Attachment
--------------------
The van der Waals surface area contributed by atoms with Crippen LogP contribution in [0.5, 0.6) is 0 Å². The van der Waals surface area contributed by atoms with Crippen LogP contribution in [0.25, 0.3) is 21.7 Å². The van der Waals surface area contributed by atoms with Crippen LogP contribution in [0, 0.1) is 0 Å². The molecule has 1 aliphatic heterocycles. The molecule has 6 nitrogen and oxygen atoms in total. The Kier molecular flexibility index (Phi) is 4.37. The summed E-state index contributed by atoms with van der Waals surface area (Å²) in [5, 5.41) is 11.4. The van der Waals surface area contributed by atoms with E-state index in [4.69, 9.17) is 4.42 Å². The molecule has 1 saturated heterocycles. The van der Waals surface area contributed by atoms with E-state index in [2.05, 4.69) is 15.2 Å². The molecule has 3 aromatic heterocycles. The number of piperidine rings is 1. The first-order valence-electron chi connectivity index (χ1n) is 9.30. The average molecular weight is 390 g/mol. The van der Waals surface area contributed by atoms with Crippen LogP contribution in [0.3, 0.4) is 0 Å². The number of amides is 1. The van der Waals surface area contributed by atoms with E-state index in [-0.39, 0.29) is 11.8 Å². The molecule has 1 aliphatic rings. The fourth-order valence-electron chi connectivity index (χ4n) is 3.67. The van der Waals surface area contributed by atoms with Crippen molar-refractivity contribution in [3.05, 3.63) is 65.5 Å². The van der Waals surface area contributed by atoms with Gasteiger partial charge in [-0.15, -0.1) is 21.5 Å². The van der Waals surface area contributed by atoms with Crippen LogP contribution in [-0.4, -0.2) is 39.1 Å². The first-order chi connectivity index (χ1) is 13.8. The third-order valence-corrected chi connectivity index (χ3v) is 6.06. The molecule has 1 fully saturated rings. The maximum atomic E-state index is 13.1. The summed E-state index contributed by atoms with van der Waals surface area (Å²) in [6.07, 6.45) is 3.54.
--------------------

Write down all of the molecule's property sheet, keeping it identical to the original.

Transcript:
The van der Waals surface area contributed by atoms with Crippen LogP contribution in [0.5, 0.6) is 0 Å². The van der Waals surface area contributed by atoms with Crippen LogP contribution in [0.25, 0.3) is 21.7 Å². The van der Waals surface area contributed by atoms with Crippen LogP contribution in [0, 0.1) is 0 Å². The molecule has 1 aliphatic heterocycles. The molecule has 6 nitrogen and oxygen atoms in total. The Kier molecular flexibility index (Phi) is 4.37. The summed E-state index contributed by atoms with van der Waals surface area (Å²) in [5, 5.41) is 11.4. The van der Waals surface area contributed by atoms with E-state index in [4.69, 9.17) is 4.42 Å². The molecule has 1 saturated heterocycles. The van der Waals surface area contributed by atoms with E-state index in [2.05, 4.69) is 15.2 Å². The molecule has 3 aromatic heterocycles. The number of piperidine rings is 1. The first-order valence-electron chi connectivity index (χ1n) is 9.30. The average molecular weight is 390 g/mol. The van der Waals surface area contributed by atoms with Crippen LogP contribution in [0.3, 0.4) is 0 Å². The number of amides is 1. The van der Waals surface area contributed by atoms with E-state index in [-0.39, 0.29) is 11.8 Å². The molecule has 1 aliphatic rings. The fourth-order valence-electron chi connectivity index (χ4n) is 3.67. The van der Waals surface area contributed by atoms with Crippen molar-refractivity contribution in [3.05, 3.63) is 65.5 Å². The van der Waals surface area contributed by atoms with Gasteiger partial charge in [-0.15, -0.1) is 21.5 Å². The van der Waals surface area contributed by atoms with Crippen LogP contribution in [-0.4, -0.2) is 39.1 Å². The first-order chi connectivity index (χ1) is 13.8. The third-order valence-corrected chi connectivity index (χ3v) is 6.06. The molecule has 1 fully saturated rings. The maximum atomic E-state index is 13.1. The summed E-state index contributed by atoms with van der Waals surface area (Å²) in [6.07, 6.45) is 3.54.